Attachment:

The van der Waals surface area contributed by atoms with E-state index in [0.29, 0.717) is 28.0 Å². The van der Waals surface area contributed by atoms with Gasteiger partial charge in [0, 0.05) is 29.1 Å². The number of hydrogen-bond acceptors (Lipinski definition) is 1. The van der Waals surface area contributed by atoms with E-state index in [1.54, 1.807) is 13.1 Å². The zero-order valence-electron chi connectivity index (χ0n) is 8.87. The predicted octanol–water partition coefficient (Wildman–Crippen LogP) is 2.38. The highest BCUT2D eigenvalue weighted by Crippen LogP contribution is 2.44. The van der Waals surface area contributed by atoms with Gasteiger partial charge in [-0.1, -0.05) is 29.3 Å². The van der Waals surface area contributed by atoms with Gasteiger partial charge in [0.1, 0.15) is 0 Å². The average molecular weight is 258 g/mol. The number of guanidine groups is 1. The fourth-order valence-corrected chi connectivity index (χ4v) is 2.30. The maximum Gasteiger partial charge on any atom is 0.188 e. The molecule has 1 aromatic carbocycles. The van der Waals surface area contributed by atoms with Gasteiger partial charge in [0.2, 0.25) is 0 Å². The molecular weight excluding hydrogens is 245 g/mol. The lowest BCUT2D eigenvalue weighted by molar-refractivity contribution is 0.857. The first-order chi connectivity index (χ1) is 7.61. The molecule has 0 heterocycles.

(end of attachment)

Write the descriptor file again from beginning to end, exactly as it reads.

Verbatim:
The van der Waals surface area contributed by atoms with E-state index in [0.29, 0.717) is 28.0 Å². The van der Waals surface area contributed by atoms with Gasteiger partial charge in [0, 0.05) is 29.1 Å². The number of hydrogen-bond acceptors (Lipinski definition) is 1. The van der Waals surface area contributed by atoms with E-state index in [1.54, 1.807) is 13.1 Å². The zero-order valence-electron chi connectivity index (χ0n) is 8.87. The predicted octanol–water partition coefficient (Wildman–Crippen LogP) is 2.38. The highest BCUT2D eigenvalue weighted by Crippen LogP contribution is 2.44. The van der Waals surface area contributed by atoms with Gasteiger partial charge in [-0.1, -0.05) is 29.3 Å². The van der Waals surface area contributed by atoms with Gasteiger partial charge in [0.1, 0.15) is 0 Å². The average molecular weight is 258 g/mol. The number of guanidine groups is 1. The fourth-order valence-corrected chi connectivity index (χ4v) is 2.30. The maximum Gasteiger partial charge on any atom is 0.188 e. The molecule has 1 aromatic carbocycles. The van der Waals surface area contributed by atoms with Gasteiger partial charge in [0.2, 0.25) is 0 Å². The molecular weight excluding hydrogens is 245 g/mol. The lowest BCUT2D eigenvalue weighted by molar-refractivity contribution is 0.857. The first-order chi connectivity index (χ1) is 7.61. The molecule has 0 heterocycles.